We pass the hours with work and gossip. One reporter polls the room on whether the sound we hear when the jury has a note is a “buzzer” or a “bell.” (“It’s a buzzer-bell,” one of us concludes.) Another spends hours sketching the concept art for a new tattoo. Others speculate about the internet connectivity problems in courtroom 1530. Is it the Secret Service? Is it interference from Trump’s new TV? What are we going to do if the WiFi cuts out during the verdict? Haha, we all laugh. Surely not. No way. Not gonna happen. Right?

As the day wears on without any news from the jury room, many of us begin to suspect that we will be back tomorrow. As the clock ticks toward 4:30 p.m.—the time when the jurors are usually excused for the day—reporters begin to migrate back to courtroom 1530. No one has heard the buzzer, bell, or buzzer-bell since yesterday, but there’s a sense that something is about to happen.

Around 4:13 p.m., Trump returns to the courtroom, followed by his defense team and a smaller group of his usual entourage: Alina Habba, Boris Epshteyn, Eric Trump. Melania and Ivanka Trump remain conspicuously absent, as they have been for the entire trial.

Justice Merchan enters and takes his seat behind the bench. “I asked you to come down at 4:15 just to make you aware that, at this time, I’m going to excuse the jury at 4:30 p.m.” We’ll give them a few more minutes, and then we’ll excuse them, he adds.

Justice Merchan steps off the bench and disappears behind a door on the left side of the courtroom.

No verdict today—or so it seems.

As we wait for Justice Merchan to reappear with the jurors, the defense team seems to be in unusually high spirits. Blanche cups his mouth and leans over toward Trump, whispering in his ear. They are smiling, laughing, relaxed.

Those of us in the gallery, however, are on edge as the clock ticks past 4:30 p.m. and the ever-prompt Justice Merchan has not yet reappeared. A reporter seated next to us—MSNBC’s Lisa Rubin—begins to suspect that something is brewing. Silence falls over the courtroom.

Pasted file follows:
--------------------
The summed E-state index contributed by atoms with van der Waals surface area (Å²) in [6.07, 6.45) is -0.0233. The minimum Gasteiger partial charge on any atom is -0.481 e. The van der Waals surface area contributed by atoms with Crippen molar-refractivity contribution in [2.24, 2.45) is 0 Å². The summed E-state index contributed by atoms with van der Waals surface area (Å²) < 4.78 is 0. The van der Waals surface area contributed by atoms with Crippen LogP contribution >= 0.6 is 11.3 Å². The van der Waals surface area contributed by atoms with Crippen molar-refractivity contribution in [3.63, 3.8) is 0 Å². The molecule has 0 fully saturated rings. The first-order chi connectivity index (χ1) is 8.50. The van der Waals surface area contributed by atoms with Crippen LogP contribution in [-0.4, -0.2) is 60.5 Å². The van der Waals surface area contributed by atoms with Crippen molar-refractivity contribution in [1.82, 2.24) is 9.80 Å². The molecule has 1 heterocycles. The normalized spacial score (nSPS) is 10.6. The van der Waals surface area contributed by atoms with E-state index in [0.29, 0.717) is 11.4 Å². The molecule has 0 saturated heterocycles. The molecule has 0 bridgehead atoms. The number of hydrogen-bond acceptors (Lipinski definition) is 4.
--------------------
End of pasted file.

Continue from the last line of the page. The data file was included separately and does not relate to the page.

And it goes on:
Minutes later, Justice Merchan finally arrives back in the courtroom. We received a note from the jury at 4:20 p.m., he explains. It reads:

“We, the jury, have a verdict.”

As he reads the note aloud, gasps echo through the gallery. “Oh my god,” one reporter says. “Oh my god,” she repeats.

“It’s happening,” someone else whispers.

Justice Merchan explains that the jurors requested additional time to fill out the verdict form. The judge says he’ll be back in a few minutes.

“Please, let there be no outbursts, no reactions of any kind once we take a verdict,” Justice Merchan says before he departs.

Over at the defense table, the mood shifts: Trump, who minutes earlier had been smiling and laughing with his attorney, now sat stone-faced, arms crossed across his chest.

The mood shifts among the press seated in the gallery, too, as reporters frantically try—and fail—to connect to the internet. We’re about to witness history and we can’t even tell anyone about it, one of us says. Another reporter throws her hands up in frustration and declares that she’s going old school. She closes her laptop and rummages through her bag, searching for a pen and paper.

Half an hour passes before Justice Merchan reappears. The jurors file back into courtroom 1530. None of them look at Trump as they take their seats in the jury box.

Justice Merchan directs his attention toward the jury box. “Mr. Foreperson, without telling me the verdict, has the jury in fact reached a verdict?” he asks.

The foreperson—an Irish immigrant—speaks with the accent of his home country as he replies: “Yes, they have.”

Justice Merchan turns the floor over to a court clerk.

“Will the foreperson please rise?” the clerk asks. The foreperson, clad in a blue sweater, rises from his seat in the front corner of the jury box.

How say you to Count One?


The clerk asks the same question of the remaining 33 counts, to which the foreperson replies with the same answer: Guilty. Guilty. Guilty. Guilty. Guilty. Guilty. Guilty. Guilty. Guilty. Guilty. Guilty. Guilty. Guilty. Guilty. Guilty. Guilty. Guilty. Guilty. Guilty. Guilty. Guilty. Guilty. Guilty. Guilty. Guilty. Guilty. Guilty. Guilty. Guilty. Guilty. Guilty. Guilty. Guilty.

By the time they reach the fifth or sixth count, there is a monotonous rhythm to this call-and-response between the clerk and foreperson.

As the guilty verdicts stack up, Trump sits impassively at the defense table. Here is a man who has mythologized himself as a great showman, his whole life a performance of bravado and bluster. In each of his roles—The Donald, The Boss, The President—he has created and capitalized on America’s obsession with spectacle. But for a few moments in a drab Manhattan courtroom, Trump drops the performance. He stares ahead, expressionless.